HARTFORD, CT — The Connecticut General Assembly may give Gov. Dannel P. Malloy the benefit of the doubt when it comes to reconvening a special session as early as Wednesday to fix language related to the hospital tax.
Malloy has until Wednesday to sign or veto the two-year, $41.34 billion budget and he’s hedging because of the way the language regarding the hospital tax is written.
“As you know, there is no guarantee that the federal Centers for Medicare and Medicaid Services will approve any request, but I believe that failing to amend the language you passed will almost certainly cause them to reject this one,” Malloy told legislative leaders Friday.
The Malloy administration contends that the language as written in the budget adopted by veto-proof margins in the House and the Senate could end up costing the state money.
Exceeding the federal safe harbor tax rate on inpatient services will result in the state incurring federal penalties of $550 million to $620 million per year, according to an analysis by the Office of Policy and Management.
The analysis further contends there’s issues with the language because it would permit the hospitals to delay payment of the tax until after they receive supplemental payments. Also Malloy’s budget office says the state would be on the hook to make the payments to the hospitals even if the federal government decided not to reimburse Connecticut at the higher rate.
The analysis shared with reports shows that Connecticut could lose up to $331 million in 2018 and $399 million in 2019 in revenue if it needed to make the payments to the hospitals.
Adam Joseph, a spokesman for the Senate Democratic caucus, said leaders are reviewing the analysis “to determine if further legislative action is necessary.”
The Office of Policy and Management met for two hours Monday with officials from the Connecticut Hospital Association.
“Today the administration met with the Connecticut Hospital Association and caucus staff to discuss complex policies included in the state budget to leverage more federal funding for vulnerable residents,” Senate Republican President Len Fasano, R-North Haven, said. “Tomorrow, we hope to see new language from Gov. Malloy that will take into account today’s discussion with Connecticut hospitals. Lawmakers look forward to reviewing that language to determine if any changes to the budget are needed.”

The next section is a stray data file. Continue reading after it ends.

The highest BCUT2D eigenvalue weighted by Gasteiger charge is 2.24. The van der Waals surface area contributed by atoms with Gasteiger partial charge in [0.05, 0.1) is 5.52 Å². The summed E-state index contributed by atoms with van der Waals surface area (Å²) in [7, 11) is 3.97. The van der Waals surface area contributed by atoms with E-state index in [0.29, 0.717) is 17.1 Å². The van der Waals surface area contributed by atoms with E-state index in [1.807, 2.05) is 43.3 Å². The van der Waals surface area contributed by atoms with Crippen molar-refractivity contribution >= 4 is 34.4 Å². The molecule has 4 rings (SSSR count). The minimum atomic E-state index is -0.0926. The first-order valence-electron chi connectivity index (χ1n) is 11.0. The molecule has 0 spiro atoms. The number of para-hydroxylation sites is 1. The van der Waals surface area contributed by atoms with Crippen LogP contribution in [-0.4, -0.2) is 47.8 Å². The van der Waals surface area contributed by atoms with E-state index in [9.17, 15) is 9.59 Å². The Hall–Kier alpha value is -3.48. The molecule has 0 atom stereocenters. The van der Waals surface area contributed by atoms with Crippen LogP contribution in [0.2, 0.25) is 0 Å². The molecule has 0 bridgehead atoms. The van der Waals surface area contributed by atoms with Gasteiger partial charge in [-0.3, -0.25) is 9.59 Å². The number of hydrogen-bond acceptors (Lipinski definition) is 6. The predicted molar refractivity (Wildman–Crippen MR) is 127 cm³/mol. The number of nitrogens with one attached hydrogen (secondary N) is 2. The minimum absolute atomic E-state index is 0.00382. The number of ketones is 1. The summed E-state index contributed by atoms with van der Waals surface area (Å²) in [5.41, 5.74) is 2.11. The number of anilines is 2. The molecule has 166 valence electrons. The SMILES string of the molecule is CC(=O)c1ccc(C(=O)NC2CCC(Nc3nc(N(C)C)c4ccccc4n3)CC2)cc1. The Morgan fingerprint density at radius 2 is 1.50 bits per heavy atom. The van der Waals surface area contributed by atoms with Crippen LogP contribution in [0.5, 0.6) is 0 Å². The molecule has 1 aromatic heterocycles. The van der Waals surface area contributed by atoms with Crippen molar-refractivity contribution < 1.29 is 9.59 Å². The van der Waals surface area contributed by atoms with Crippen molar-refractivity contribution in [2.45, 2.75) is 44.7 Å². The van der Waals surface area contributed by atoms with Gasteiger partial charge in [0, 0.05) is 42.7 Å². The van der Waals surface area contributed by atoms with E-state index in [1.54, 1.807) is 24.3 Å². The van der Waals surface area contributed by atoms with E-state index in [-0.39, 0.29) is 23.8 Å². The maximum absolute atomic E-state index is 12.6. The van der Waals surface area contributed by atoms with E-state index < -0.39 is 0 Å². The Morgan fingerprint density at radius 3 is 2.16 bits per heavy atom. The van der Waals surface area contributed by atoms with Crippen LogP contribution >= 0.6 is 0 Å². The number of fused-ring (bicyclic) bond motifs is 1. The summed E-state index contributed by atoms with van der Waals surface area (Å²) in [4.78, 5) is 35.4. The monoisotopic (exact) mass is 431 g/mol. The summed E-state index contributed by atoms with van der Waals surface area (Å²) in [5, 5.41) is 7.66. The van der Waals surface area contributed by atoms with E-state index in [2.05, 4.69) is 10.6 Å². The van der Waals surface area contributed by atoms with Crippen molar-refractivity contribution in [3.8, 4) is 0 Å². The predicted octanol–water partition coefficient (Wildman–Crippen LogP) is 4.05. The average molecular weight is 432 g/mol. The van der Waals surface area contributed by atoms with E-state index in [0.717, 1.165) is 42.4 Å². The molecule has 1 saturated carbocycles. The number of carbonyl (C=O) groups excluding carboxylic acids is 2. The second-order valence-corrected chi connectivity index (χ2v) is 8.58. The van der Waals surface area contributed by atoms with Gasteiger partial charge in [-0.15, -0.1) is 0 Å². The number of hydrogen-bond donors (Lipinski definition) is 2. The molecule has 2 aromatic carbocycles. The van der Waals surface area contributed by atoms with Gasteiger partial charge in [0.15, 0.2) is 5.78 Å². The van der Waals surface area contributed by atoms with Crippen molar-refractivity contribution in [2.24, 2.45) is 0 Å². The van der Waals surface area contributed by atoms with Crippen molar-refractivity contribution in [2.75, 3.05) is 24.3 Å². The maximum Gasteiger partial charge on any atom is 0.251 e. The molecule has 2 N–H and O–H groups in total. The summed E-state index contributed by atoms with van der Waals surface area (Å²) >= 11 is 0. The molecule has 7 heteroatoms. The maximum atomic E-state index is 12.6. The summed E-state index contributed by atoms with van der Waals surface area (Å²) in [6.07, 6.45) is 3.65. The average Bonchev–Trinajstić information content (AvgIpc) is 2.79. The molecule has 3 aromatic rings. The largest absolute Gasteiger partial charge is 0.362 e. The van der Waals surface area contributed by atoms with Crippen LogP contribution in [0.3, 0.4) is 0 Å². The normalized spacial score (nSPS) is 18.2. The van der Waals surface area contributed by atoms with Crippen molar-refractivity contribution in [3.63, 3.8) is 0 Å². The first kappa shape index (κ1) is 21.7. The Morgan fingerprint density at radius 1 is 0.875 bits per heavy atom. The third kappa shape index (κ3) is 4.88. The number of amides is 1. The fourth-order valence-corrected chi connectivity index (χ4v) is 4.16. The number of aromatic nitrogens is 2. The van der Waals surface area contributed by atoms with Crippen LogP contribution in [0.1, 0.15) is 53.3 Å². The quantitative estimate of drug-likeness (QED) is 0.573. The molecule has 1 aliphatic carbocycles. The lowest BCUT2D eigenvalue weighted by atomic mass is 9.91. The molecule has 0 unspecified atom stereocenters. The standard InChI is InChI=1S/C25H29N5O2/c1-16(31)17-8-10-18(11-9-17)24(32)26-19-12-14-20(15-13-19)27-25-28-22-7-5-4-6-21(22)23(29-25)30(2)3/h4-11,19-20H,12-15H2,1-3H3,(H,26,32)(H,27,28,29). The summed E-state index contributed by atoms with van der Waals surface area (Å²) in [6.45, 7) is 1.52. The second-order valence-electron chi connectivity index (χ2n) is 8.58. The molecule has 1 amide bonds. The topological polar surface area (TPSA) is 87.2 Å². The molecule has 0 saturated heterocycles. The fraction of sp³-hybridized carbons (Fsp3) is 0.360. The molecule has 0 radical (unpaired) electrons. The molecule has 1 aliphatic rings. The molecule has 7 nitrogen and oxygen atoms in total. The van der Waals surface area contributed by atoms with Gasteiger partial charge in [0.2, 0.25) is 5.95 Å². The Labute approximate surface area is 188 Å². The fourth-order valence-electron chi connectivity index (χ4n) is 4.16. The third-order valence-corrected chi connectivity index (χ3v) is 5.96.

The Malloy administration and the Connecticut Hospital Association have had a rocky relationship and there’s a lack of trust between the two organizations.
Last year, the Connecticut Hospital Association sued the state claiming the taxing scheme, which was supposed to be mutually beneficial when it first began in 2012, was illegal. The governor had called for the Connecticut Hospital Association and 20 hospitals to settle the legal action before proceeding with the new calculations as part of the state budget.
However, the two sides have been unable to reach a universal agreement. Their next court date is Nov. 15.
The Connecticut Hospital Association did not offer any comment following Monday’s meeting.
Legislative leaders said after passage of the budget if there’s any branch that’s protected the hospitals over the years, it’s the legislative branch.